Suggestions in regard to robotic rights seem to be flying off the shelves these days, but an engineer at the Naval Surface Warfare Centre has concocted an interesting set of guidelines catering to autonomous killbots of the future. Most likely, it's just a matter of time before machine-on-machine violence becomes commonplace, and John Canning's "Concept of Operations for Armed Autonomous Systems" outlines just how lethal robots should handle themselves when faced with potentially deadly conflicts.

Interestingly, the document suggests the the bots should be allowed to make their own decisions when it comes to blasting or forgiving fellow robots, but before they pull the trigger on a human, it should request guidance from a flesh 'n blood friendly.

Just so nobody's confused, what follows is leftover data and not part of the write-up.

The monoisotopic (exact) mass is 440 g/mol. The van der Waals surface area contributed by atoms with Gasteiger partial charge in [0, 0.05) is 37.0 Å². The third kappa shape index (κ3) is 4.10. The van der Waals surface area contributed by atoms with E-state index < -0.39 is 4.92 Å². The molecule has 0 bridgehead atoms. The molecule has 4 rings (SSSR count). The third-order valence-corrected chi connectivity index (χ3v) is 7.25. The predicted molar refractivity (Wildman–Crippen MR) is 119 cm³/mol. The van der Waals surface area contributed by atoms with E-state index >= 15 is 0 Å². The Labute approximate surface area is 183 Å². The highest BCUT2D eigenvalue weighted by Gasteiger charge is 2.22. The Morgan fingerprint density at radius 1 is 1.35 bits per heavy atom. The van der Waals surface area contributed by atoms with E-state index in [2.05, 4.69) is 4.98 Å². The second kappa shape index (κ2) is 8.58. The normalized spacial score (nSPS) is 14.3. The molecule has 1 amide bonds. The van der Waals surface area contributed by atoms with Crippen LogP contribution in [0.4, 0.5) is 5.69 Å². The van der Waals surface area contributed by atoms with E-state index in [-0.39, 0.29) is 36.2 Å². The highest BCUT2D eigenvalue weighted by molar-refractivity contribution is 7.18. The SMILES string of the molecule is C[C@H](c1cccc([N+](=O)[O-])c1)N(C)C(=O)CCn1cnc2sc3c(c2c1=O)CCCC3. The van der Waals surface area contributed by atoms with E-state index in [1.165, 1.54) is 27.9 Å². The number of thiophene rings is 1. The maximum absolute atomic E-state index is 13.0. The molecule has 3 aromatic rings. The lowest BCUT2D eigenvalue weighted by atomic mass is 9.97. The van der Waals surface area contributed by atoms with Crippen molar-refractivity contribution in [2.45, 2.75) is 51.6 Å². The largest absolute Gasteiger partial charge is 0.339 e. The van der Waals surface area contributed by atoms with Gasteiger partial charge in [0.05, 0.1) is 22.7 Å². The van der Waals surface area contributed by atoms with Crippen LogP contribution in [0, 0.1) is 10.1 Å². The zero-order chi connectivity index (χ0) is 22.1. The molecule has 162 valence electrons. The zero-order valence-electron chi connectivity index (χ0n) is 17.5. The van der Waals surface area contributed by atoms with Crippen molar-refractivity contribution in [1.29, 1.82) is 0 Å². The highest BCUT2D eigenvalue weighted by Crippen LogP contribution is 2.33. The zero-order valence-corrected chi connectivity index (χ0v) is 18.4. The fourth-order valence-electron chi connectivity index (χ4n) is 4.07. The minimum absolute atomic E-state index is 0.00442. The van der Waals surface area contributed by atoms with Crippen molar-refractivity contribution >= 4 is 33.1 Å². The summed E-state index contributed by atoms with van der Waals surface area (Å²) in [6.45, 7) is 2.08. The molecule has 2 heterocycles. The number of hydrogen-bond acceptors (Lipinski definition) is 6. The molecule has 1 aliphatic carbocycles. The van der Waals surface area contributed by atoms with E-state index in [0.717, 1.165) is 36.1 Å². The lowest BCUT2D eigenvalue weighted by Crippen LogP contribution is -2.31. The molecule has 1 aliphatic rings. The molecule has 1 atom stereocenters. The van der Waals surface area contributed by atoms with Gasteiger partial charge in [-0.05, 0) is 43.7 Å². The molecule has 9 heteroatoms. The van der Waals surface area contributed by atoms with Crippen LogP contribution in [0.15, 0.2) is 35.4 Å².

Still, a definite loophole exists in the fact that these simple-minded killers could aim for a "human's weapon" without asking permission, and when his awful auto-aim programming leads to a costly casualty, it'll simply be deemed "collateral damage." Can't say we like the sound of that.